This website uses cookies to help us give you the best browsing experience. By continuing to use this portal, you agree to our use of this tool.
To learn more about how we use cookies and how to manage them please read our notice here.
Journal Club
Clinical Paper of the Month - Prevalence of cognitive impairment, depression, and anxiety symptoms among older adults with glaucoma
Prevalence of cognitive impairment, depression, and anxiety symptoms among older adults with glaucoma

Publishing date: May 2012

Author(s): Yochim BP, Mueller AE, Kane KD, Kahook MY.

*Department of Psychology, University of Colorado at Colorado Springs, Colorado Springs **Department of Ophthalmology, University of Colorado Denver School of Medicine, Aurora, CO.

PURPOSE: Two factors which may disrupt the ability to adhere to the treatment for glaucoma are cognitive impairment and mental health complications. Poor adherence to treatment may lead to preventable vision loss. Past research in this area has been limited by little focus on older patients with glaucoma, and the use of brief measures of cognition that may not detect subtle deficits related to Alzheimer disease.

PATIENTS AND METHODS: This study examined the prevalence of cognitive impairment, depression, and anxiety in a sample of 41 glaucoma patients at a tertiary care glaucoma clinic. They had a mean age of 70.0 years (SD=9.2 y; range: 51 to 86 y) and 70% (n=30) were female. Two cognitive measures commonly used in detecting dementia were used to measure cognitive functioning.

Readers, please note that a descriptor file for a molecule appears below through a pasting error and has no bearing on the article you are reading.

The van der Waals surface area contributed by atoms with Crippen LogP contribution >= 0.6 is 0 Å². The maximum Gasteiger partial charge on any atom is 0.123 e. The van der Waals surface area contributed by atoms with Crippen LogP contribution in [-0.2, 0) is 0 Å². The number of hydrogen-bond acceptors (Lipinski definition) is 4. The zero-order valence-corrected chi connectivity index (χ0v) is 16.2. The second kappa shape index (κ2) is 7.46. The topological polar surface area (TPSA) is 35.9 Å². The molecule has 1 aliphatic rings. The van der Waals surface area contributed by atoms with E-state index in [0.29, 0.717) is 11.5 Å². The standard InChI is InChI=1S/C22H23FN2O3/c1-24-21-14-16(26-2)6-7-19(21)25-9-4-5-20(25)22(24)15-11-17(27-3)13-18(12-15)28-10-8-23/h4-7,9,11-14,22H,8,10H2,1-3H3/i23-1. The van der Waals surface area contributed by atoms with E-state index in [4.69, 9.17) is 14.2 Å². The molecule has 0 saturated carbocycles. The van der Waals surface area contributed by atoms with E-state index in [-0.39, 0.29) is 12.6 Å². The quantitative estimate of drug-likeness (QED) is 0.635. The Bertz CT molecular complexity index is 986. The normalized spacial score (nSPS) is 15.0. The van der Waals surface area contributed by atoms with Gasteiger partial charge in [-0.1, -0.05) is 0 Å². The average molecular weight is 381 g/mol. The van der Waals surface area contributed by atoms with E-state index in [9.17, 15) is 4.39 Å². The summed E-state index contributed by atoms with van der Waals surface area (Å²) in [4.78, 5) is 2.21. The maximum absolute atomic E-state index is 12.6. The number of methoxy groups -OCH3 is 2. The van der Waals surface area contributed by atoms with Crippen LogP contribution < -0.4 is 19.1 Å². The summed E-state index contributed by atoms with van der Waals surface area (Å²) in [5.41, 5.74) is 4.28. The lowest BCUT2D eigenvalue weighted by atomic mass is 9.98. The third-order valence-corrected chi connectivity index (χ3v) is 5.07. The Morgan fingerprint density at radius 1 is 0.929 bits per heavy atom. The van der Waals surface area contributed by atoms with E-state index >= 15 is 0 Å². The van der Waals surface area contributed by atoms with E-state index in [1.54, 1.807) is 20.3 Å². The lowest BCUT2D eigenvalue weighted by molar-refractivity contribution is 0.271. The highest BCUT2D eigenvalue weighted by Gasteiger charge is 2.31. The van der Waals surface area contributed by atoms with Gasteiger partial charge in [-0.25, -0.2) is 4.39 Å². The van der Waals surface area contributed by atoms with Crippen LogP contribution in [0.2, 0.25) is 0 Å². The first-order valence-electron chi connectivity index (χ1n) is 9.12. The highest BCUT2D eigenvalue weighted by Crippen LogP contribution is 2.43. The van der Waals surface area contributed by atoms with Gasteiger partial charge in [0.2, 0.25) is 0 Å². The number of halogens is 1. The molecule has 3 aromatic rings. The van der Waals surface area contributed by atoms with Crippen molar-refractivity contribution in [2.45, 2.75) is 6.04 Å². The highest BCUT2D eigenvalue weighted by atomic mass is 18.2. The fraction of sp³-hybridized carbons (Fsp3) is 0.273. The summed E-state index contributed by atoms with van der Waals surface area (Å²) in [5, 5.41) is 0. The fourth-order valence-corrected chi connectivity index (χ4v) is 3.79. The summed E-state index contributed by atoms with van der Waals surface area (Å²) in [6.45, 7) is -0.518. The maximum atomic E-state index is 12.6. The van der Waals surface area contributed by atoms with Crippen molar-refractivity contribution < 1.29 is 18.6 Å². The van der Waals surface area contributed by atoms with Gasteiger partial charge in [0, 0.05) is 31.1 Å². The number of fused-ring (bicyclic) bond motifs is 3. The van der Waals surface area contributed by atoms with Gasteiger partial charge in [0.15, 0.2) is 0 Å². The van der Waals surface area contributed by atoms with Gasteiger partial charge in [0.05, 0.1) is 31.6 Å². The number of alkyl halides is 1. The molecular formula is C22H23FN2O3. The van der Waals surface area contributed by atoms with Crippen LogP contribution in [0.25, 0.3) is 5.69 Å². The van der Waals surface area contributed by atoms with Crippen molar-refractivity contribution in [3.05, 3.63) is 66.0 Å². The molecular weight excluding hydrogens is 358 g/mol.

RESULTS: Controlling for age, memory impairment was found in approximately 20% of the sample, and impaired executive functioning was found in approximately 22% of the sample. Forty-four percent of the sample scored in the impaired range on one or more measures. Mild-to-moderate depressive symptoms were found in 12.2% of participants, and 1 person reported clinically significant anxiety.

CONCLUSIONS: The results from this study indicate that cognitive impairment may be common in older patients with glaucoma. This has implications for treatment adherence, as difficulties in remembering information may significantly impede the ability to follow instructions from a physician. It is imperative that physicians and caregivers are aware of the prevalence of such conditions, as they are among the first to interact with such individuals. Given the high prevalence of cognitive impairment and depressive symptoms, future research should examine the impact of such factors on glaucoma treatment adherence.

J Glaucoma. 2012 Apr;21(4):250-4.

PMID: 21336151 http://www.ncbi.nlm.nih.gov/pubmed/21336151



Clinical Paper of the Month manager: Andreas Boehm




back to top

X